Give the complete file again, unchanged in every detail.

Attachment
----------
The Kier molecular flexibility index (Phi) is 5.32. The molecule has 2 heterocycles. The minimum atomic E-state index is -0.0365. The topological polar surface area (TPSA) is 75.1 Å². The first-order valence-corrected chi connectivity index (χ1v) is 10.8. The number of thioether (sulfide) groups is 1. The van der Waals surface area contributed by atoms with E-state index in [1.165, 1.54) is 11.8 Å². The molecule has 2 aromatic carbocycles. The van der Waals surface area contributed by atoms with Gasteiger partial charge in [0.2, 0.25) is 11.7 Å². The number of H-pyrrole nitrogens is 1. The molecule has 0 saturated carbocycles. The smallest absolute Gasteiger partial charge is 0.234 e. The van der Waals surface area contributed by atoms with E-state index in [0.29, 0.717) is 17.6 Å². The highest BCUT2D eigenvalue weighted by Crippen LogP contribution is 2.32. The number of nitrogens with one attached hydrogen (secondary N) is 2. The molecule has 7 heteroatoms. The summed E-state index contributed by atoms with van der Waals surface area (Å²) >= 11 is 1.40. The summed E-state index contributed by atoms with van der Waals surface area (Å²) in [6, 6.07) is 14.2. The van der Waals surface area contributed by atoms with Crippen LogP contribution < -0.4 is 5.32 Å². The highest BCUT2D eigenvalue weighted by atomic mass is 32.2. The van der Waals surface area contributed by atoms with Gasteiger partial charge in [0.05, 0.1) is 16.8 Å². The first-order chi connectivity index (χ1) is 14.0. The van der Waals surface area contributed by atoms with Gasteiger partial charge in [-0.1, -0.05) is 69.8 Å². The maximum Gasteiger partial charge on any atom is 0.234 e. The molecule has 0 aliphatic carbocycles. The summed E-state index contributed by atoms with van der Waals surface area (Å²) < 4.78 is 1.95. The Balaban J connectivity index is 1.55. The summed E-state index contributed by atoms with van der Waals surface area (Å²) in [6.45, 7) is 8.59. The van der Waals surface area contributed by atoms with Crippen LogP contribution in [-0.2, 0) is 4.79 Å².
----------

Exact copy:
The Kier molecular flexibility index (Phi) is 5.32. The molecule has 2 heterocycles. The minimum atomic E-state index is -0.0365. The topological polar surface area (TPSA) is 75.1 Å². The first-order valence-corrected chi connectivity index (χ1v) is 10.8. The number of thioether (sulfide) groups is 1. The van der Waals surface area contributed by atoms with E-state index in [1.165, 1.54) is 11.8 Å². The molecule has 2 aromatic carbocycles. The van der Waals surface area contributed by atoms with Gasteiger partial charge in [0.2, 0.25) is 11.7 Å². The number of H-pyrrole nitrogens is 1. The molecule has 0 saturated carbocycles. The smallest absolute Gasteiger partial charge is 0.234 e. The van der Waals surface area contributed by atoms with E-state index in [0.29, 0.717) is 17.6 Å². The highest BCUT2D eigenvalue weighted by Crippen LogP contribution is 2.32. The number of nitrogens with one attached hydrogen (secondary N) is 2. The molecule has 7 heteroatoms. The summed E-state index contributed by atoms with van der Waals surface area (Å²) >= 11 is 1.40. The summed E-state index contributed by atoms with van der Waals surface area (Å²) in [6, 6.07) is 14.2. The van der Waals surface area contributed by atoms with Crippen LogP contribution < -0.4 is 5.32 Å². The highest BCUT2D eigenvalue weighted by atomic mass is 32.2. The van der Waals surface area contributed by atoms with Gasteiger partial charge in [0.05, 0.1) is 16.8 Å². The first-order chi connectivity index (χ1) is 14.0. The van der Waals surface area contributed by atoms with Gasteiger partial charge in [-0.1, -0.05) is 69.8 Å². The maximum Gasteiger partial charge on any atom is 0.234 e. The molecule has 0 aliphatic carbocycles. The summed E-state index contributed by atoms with van der Waals surface area (Å²) < 4.78 is 1.95. The Balaban J connectivity index is 1.55. The summed E-state index contributed by atoms with van der Waals surface area (Å²) in [6.45, 7) is 8.59. The van der Waals surface area contributed by atoms with Crippen LogP contribution in [-0.2, 0) is 4.79 Å².